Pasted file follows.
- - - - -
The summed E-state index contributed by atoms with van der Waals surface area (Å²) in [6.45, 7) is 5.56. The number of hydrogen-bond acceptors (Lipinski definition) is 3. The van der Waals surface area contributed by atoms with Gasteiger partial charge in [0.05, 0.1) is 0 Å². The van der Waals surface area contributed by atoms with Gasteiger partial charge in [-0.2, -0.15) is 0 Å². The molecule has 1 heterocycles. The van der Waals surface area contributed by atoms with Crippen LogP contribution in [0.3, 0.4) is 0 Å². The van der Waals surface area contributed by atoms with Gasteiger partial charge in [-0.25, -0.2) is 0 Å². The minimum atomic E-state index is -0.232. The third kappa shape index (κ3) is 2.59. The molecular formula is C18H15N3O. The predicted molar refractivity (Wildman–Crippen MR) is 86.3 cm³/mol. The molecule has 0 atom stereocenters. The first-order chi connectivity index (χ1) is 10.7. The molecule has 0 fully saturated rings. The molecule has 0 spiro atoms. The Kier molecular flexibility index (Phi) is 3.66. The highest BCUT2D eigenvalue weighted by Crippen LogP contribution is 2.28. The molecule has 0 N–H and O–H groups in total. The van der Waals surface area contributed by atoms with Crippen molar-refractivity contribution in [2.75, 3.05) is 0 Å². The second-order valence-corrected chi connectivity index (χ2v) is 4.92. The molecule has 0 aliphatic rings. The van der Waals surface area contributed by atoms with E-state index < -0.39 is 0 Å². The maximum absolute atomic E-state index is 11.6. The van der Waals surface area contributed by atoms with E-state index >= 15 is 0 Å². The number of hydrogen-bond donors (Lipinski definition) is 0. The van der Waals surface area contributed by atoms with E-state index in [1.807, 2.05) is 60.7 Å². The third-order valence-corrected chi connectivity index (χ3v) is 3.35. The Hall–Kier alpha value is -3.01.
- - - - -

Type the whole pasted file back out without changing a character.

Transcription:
The summed E-state index contributed by atoms with van der Waals surface area (Å²) in [6.45, 7) is 5.56. The number of hydrogen-bond acceptors (Lipinski definition) is 3. The van der Waals surface area contributed by atoms with Gasteiger partial charge in [0.05, 0.1) is 0 Å². The van der Waals surface area contributed by atoms with Gasteiger partial charge in [-0.2, -0.15) is 0 Å². The molecule has 1 heterocycles. The van der Waals surface area contributed by atoms with Crippen LogP contribution in [0.3, 0.4) is 0 Å². The van der Waals surface area contributed by atoms with Gasteiger partial charge in [-0.25, -0.2) is 0 Å². The minimum atomic E-state index is -0.232. The third kappa shape index (κ3) is 2.59. The molecular formula is C18H15N3O. The predicted molar refractivity (Wildman–Crippen MR) is 86.3 cm³/mol. The molecule has 0 atom stereocenters. The first-order chi connectivity index (χ1) is 10.7. The molecule has 0 fully saturated rings. The molecule has 0 spiro atoms. The Kier molecular flexibility index (Phi) is 3.66. The highest BCUT2D eigenvalue weighted by Crippen LogP contribution is 2.28. The molecule has 0 N–H and O–H groups in total. The van der Waals surface area contributed by atoms with Crippen molar-refractivity contribution in [2.75, 3.05) is 0 Å². The second-order valence-corrected chi connectivity index (χ2v) is 4.92. The molecule has 0 aliphatic rings. The van der Waals surface area contributed by atoms with E-state index < -0.39 is 0 Å². The maximum absolute atomic E-state index is 11.6. The van der Waals surface area contributed by atoms with E-state index >= 15 is 0 Å². The number of hydrogen-bond donors (Lipinski definition) is 0. The van der Waals surface area contributed by atoms with E-state index in [1.807, 2.05) is 60.7 Å². The third-order valence-corrected chi connectivity index (χ3v) is 3.35. The Hall–Kier alpha value is -3.01.